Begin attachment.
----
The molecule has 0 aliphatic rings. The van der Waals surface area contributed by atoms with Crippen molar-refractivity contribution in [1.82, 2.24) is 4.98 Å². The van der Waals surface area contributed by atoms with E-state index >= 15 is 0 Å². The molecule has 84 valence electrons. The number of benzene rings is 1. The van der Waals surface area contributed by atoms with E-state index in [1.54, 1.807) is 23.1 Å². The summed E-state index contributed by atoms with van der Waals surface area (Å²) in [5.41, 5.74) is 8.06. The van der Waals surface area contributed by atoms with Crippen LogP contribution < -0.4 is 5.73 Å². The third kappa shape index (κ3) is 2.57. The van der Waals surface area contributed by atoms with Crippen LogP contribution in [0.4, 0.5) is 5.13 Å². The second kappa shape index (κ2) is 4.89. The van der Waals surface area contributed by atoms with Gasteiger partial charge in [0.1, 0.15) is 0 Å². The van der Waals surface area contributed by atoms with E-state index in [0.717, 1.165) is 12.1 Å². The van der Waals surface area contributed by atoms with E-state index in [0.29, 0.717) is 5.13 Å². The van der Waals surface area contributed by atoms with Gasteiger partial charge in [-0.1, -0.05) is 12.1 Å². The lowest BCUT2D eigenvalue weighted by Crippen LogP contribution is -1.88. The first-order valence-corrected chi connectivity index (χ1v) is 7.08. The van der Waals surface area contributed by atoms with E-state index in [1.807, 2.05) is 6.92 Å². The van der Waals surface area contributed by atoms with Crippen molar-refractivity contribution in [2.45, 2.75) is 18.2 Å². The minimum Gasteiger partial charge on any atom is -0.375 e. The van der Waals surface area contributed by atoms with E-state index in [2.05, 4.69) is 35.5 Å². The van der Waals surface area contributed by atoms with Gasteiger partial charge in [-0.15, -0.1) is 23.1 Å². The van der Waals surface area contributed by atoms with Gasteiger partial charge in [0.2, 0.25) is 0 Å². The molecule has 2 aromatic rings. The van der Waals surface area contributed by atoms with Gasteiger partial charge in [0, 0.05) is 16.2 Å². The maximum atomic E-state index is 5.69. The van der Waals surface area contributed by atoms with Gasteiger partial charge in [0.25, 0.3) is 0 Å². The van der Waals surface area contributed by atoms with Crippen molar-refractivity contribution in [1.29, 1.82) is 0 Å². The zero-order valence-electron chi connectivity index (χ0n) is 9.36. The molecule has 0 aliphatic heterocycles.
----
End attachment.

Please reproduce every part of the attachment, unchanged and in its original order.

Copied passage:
The molecule has 0 aliphatic rings. The van der Waals surface area contributed by atoms with Crippen molar-refractivity contribution in [1.82, 2.24) is 4.98 Å². The van der Waals surface area contributed by atoms with E-state index >= 15 is 0 Å². The molecule has 84 valence electrons. The number of benzene rings is 1. The van der Waals surface area contributed by atoms with E-state index in [1.54, 1.807) is 23.1 Å². The summed E-state index contributed by atoms with van der Waals surface area (Å²) in [5.41, 5.74) is 8.06. The van der Waals surface area contributed by atoms with Crippen LogP contribution < -0.4 is 5.73 Å². The third kappa shape index (κ3) is 2.57. The van der Waals surface area contributed by atoms with Crippen LogP contribution in [0.4, 0.5) is 5.13 Å². The second kappa shape index (κ2) is 4.89. The van der Waals surface area contributed by atoms with Gasteiger partial charge in [0.1, 0.15) is 0 Å². The van der Waals surface area contributed by atoms with E-state index in [0.717, 1.165) is 12.1 Å². The van der Waals surface area contributed by atoms with E-state index in [0.29, 0.717) is 5.13 Å². The van der Waals surface area contributed by atoms with Gasteiger partial charge in [-0.1, -0.05) is 12.1 Å². The lowest BCUT2D eigenvalue weighted by Crippen LogP contribution is -1.88. The first-order valence-corrected chi connectivity index (χ1v) is 7.08. The van der Waals surface area contributed by atoms with E-state index in [1.807, 2.05) is 6.92 Å². The van der Waals surface area contributed by atoms with Crippen molar-refractivity contribution in [2.45, 2.75) is 18.2 Å². The minimum Gasteiger partial charge on any atom is -0.375 e. The van der Waals surface area contributed by atoms with E-state index in [2.05, 4.69) is 35.5 Å². The van der Waals surface area contributed by atoms with Gasteiger partial charge in [-0.15, -0.1) is 23.1 Å². The van der Waals surface area contributed by atoms with Gasteiger partial charge in [0.2, 0.25) is 0 Å². The molecule has 2 aromatic rings. The van der Waals surface area contributed by atoms with Gasteiger partial charge in [0, 0.05) is 16.2 Å². The maximum atomic E-state index is 5.69. The van der Waals surface area contributed by atoms with Gasteiger partial charge in [0.25, 0.3) is 0 Å². The van der Waals surface area contributed by atoms with Crippen molar-refractivity contribution in [1.29, 1.82) is 0 Å². The zero-order valence-electron chi connectivity index (χ0n) is 9.36. The molecule has 0 aliphatic heterocycles.